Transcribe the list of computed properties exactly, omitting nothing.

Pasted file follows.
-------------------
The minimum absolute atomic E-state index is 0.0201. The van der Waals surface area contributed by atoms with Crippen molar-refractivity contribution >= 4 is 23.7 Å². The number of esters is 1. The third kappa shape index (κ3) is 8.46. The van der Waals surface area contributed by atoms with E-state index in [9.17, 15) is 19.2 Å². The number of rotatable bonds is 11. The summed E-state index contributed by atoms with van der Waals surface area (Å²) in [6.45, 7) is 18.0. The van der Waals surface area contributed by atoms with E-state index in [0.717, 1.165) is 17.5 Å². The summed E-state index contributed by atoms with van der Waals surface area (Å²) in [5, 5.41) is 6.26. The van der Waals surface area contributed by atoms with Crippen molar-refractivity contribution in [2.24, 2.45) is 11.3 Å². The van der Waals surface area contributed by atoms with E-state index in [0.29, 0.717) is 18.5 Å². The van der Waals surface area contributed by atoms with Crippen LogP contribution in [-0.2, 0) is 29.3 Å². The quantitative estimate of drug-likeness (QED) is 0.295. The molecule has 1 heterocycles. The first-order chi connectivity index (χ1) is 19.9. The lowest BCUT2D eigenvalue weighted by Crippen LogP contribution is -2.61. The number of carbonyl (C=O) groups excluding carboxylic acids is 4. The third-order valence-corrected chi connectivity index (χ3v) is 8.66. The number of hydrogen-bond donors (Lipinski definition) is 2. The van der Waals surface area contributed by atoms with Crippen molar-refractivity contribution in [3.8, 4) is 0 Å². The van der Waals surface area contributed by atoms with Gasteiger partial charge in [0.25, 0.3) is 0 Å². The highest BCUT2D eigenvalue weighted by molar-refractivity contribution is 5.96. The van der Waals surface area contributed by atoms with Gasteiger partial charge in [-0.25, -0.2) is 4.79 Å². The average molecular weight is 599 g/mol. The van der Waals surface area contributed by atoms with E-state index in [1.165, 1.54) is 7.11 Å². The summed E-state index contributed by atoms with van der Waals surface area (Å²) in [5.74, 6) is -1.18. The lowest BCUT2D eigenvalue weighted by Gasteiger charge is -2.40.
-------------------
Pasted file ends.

The minimum absolute atomic E-state index is 0.0201. The van der Waals surface area contributed by atoms with Crippen molar-refractivity contribution >= 4 is 23.7 Å². The number of esters is 1. The third kappa shape index (κ3) is 8.46. The van der Waals surface area contributed by atoms with E-state index in [9.17, 15) is 19.2 Å². The number of rotatable bonds is 11. The summed E-state index contributed by atoms with van der Waals surface area (Å²) in [6.45, 7) is 18.0. The van der Waals surface area contributed by atoms with E-state index in [0.717, 1.165) is 17.5 Å². The summed E-state index contributed by atoms with van der Waals surface area (Å²) in [5, 5.41) is 6.26. The van der Waals surface area contributed by atoms with Crippen molar-refractivity contribution in [2.24, 2.45) is 11.3 Å². The van der Waals surface area contributed by atoms with E-state index in [0.29, 0.717) is 18.5 Å². The van der Waals surface area contributed by atoms with Crippen LogP contribution in [-0.2, 0) is 29.3 Å². The quantitative estimate of drug-likeness (QED) is 0.295. The molecule has 1 heterocycles. The first-order chi connectivity index (χ1) is 19.9. The lowest BCUT2D eigenvalue weighted by Crippen LogP contribution is -2.61. The number of carbonyl (C=O) groups excluding carboxylic acids is 4. The third-order valence-corrected chi connectivity index (χ3v) is 8.66. The number of hydrogen-bond donors (Lipinski definition) is 2. The van der Waals surface area contributed by atoms with Crippen molar-refractivity contribution in [3.8, 4) is 0 Å². The van der Waals surface area contributed by atoms with Gasteiger partial charge in [0.25, 0.3) is 0 Å². The highest BCUT2D eigenvalue weighted by molar-refractivity contribution is 5.96. The van der Waals surface area contributed by atoms with Gasteiger partial charge in [-0.25, -0.2) is 4.79 Å². The average molecular weight is 599 g/mol. The van der Waals surface area contributed by atoms with E-state index in [1.165, 1.54) is 7.11 Å². The summed E-state index contributed by atoms with van der Waals surface area (Å²) in [5.74, 6) is -1.18. The lowest BCUT2D eigenvalue weighted by Gasteiger charge is -2.40.